So I get your point–nothing new here in absolute terms.   But some of us haven’t seen this before, at least not packaged in just this way.  So I guess it’s worth something in that respect.

      • Andrew

        > when dissent is just beginning to become socially acceptable, if not actually fashionable

        Perfect time for an Indefinite Detention bill.

        • Liam_McGonagle

          LOL!  Yes!  Now anyone can participate!

          But seriously, these things tend to backfire horribly.  Not that thousands of lives won’t be needlessly ruined in the interim, but history shows time and time again that heavy-handed police responses lead to increased support for previously marginal positions.A la General St. John Maxwell . . . http://youtu.be/r9nj_oQ24FY

  • LSA

    Doesn’t anyone read Chomsky? This is the core belief of Libertarian Socialism.

  • Anonymous

    I think you’re ignoring the vast number of alternative organizational principles–like employee owned companies.  Gar touches on only a few of these, but they’re mentioned right in the article if you read the whole thing.

    Co-ops aren’t the only tool in the kit.

  • Anonymous

    No.  Nobody reads Chomsky.

    Of course my response is a gross over-generalization.  And it doesn’t address the fact that no one reads Alperovitz either (vide supra).  It also glibly glosses over the fact that Chomsky is right about most things, maybe giving him a rather short shrift.

    I think Chomsky’s maybe got a few factors working against him.  He’s an academic in a country with a vigorous hatred of intellectual elitism, though it be combined with an indulgent love for raw material wealth and political power.  That central fact overlaps with a basic personal unattractiveness and lack of pithiness that are f*cking poison in this high-gloss consumerist media environment.

    And Chomsky tells disturbing truths.  Not good for business, that.  Drives customers away.  Make ‘em feel uneasy.

    Not that Alperovitz is necessarily any different.  Don’t know him myself.  But his (relative) anonymity here is useful.  Doesn’t come with the Chomsky baggage, and he’s first coming to my attention in the wake of the Occupy Wall Street thing–when dissent is just beginning to become socially acceptable, if not actually fashionable.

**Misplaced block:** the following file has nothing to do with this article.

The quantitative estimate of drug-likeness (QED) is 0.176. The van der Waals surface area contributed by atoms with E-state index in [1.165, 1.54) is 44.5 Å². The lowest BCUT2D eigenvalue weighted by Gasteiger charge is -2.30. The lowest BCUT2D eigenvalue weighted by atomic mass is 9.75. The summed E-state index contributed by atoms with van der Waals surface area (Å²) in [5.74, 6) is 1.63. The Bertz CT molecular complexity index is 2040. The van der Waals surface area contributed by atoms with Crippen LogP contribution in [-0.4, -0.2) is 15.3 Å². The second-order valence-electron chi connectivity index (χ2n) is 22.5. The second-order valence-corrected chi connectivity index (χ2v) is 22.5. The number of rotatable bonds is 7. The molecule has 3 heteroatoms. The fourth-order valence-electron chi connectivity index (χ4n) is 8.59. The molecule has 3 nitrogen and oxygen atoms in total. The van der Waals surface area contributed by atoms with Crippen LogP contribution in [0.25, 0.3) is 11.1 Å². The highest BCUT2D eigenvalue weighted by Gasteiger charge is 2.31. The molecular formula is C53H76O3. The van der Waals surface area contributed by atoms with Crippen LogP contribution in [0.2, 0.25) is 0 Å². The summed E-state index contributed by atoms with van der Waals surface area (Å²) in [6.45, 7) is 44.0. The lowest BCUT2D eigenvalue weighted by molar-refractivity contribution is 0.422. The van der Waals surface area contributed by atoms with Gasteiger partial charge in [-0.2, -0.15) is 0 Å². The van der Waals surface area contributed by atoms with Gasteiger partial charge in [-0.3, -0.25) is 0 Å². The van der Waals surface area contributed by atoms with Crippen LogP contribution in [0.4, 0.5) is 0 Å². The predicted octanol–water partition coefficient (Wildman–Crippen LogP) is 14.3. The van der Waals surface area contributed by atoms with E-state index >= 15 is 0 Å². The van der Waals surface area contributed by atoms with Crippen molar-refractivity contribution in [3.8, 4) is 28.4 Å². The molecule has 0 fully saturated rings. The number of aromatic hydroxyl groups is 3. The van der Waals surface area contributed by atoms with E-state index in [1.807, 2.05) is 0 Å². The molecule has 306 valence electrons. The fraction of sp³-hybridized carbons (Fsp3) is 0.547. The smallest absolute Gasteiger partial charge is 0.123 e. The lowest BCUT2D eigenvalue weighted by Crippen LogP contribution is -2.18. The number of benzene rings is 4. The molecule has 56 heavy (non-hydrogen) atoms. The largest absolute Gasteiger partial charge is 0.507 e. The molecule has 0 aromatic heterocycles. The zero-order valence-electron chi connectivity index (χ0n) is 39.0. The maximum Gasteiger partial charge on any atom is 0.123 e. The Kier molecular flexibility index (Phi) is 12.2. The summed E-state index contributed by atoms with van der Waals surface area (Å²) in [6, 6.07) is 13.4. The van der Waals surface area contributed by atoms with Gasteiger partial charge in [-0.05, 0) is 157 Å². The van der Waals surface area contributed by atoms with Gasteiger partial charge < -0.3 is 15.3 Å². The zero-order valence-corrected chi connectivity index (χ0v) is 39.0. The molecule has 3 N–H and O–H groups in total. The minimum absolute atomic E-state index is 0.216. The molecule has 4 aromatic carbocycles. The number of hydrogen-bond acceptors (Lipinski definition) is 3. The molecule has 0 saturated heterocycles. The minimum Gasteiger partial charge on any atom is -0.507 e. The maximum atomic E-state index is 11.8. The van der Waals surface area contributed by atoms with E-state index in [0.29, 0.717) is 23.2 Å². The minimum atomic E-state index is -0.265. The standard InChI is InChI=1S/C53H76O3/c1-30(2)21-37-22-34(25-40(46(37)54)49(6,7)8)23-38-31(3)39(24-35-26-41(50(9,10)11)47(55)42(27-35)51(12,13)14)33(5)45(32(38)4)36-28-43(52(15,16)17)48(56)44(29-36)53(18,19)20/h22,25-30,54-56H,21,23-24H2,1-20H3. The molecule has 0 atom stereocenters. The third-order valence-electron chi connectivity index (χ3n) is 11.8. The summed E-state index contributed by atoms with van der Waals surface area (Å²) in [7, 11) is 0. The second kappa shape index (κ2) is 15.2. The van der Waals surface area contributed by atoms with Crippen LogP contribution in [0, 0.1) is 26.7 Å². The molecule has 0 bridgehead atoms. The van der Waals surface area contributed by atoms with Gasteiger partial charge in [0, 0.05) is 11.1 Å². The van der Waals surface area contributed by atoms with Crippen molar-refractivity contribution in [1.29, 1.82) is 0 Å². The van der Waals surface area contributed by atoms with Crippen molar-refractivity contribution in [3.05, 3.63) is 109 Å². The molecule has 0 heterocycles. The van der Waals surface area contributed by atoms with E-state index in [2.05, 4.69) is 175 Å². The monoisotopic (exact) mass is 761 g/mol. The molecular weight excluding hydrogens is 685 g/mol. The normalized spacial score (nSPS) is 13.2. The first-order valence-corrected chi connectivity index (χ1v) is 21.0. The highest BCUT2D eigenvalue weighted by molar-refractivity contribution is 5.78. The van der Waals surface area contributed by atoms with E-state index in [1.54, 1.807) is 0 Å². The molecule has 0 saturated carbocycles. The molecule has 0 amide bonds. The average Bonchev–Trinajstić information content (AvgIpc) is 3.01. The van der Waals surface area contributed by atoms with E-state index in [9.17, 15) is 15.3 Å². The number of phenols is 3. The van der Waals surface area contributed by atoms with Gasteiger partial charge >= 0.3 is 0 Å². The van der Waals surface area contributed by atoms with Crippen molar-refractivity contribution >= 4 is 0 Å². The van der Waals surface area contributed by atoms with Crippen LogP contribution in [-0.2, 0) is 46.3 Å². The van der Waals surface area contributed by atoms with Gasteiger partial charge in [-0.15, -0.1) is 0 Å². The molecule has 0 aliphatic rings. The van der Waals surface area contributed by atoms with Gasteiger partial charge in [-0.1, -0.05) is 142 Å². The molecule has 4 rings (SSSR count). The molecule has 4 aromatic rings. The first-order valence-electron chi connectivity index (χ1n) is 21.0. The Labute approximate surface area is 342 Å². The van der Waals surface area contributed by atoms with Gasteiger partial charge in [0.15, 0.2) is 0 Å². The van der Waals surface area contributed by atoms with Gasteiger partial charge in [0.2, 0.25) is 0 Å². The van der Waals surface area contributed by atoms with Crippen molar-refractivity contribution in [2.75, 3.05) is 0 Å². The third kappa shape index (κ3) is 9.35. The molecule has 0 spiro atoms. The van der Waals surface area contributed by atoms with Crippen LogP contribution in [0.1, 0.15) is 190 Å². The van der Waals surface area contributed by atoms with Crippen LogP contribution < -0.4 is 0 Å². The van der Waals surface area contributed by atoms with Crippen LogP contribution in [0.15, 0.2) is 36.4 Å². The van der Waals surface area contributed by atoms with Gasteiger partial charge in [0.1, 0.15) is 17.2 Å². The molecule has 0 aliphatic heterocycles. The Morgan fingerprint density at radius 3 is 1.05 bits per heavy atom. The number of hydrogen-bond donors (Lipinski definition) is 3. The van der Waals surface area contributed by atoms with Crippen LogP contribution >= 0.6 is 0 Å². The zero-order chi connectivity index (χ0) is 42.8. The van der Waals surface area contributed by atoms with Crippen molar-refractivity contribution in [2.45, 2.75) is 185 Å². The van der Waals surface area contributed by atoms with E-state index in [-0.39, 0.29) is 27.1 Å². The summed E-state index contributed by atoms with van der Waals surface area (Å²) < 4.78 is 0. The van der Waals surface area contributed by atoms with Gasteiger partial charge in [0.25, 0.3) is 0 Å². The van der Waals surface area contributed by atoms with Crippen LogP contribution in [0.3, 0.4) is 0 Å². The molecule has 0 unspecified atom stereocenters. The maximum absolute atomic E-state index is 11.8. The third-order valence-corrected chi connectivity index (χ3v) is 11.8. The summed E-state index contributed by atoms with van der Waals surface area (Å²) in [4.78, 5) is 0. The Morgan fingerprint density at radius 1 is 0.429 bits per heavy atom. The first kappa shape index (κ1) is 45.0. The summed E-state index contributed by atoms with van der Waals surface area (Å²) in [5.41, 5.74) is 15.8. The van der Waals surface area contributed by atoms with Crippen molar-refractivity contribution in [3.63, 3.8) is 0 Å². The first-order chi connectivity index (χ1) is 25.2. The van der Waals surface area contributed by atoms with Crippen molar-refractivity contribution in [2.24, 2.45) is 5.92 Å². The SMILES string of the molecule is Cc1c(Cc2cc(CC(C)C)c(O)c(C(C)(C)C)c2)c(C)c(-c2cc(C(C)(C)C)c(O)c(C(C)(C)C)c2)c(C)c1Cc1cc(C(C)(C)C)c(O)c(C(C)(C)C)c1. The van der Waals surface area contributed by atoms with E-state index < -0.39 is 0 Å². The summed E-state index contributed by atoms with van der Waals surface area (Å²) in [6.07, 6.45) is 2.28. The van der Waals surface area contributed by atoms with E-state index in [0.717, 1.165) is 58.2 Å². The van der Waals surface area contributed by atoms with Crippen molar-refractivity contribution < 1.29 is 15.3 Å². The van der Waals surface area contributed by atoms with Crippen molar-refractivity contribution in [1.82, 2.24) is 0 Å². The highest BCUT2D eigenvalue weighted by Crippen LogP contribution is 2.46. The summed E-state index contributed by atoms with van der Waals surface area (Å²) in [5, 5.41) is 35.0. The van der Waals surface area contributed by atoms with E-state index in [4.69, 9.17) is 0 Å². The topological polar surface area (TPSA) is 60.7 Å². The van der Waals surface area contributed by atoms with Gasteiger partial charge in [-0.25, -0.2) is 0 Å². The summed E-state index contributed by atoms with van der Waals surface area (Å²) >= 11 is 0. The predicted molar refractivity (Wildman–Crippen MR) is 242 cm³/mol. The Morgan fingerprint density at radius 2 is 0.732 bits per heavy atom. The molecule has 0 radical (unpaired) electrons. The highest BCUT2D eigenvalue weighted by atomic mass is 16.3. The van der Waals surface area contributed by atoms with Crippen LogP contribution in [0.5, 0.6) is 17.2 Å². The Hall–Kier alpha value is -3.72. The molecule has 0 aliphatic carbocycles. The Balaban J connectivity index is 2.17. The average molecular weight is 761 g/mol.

So I get your point–nothing new here in absolute terms.   But some of us haven’t seen this before, at least not packaged in just this way.  So I guess it’s worth something in that respect.

  • Andrew

    > when dissent is just beginning to become socially acceptable, if not actually fashionable

    Perfect time for an Indefinite Detention bill.

  • Anonymous

    LOL!  Yes!  Now anyone can participate!

    But seriously, these things tend to backfire horribly.  Not that thousands of lives won’t be needlessly ruined in the interim, but history shows time and time again that heavy-handed police responses lead to increased support for previously marginal positions.A la General St. John Maxwell . . . http://youtu.be/r9nj_oQ24FY

  • Hadrian999

    i think it will be very difficult for employee owned companies to compete at the top of the business food chain due to high cost and riskiness of r and d

  • Guest

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  • Guest

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  • Guest

    communism communism communism

  • Smoketnt

    ‘ thanks to our no-holds-barred capitalist system.’ We do not have anything resembling that. That’s like calling Cuba a lasseiz-faire utopia, its just simply not true. The government picks the winners and everyone else fights for the scraps, were it truly a capitalist system there would be no corporate protection, monopoly bailouts, and absurd IP protection.

  • Smoketnt

    ‘ thanks to our no-holds-barred capitalist system.’ We do not have anything resembling that. That’s like calling Cuba a lasseiz-faire utopia, its just simply not true. The government picks the winners and everyone else fights for the scraps, were it truly a capitalist system there would be no corporate protection, monopoly bailouts, and absurd IP protection.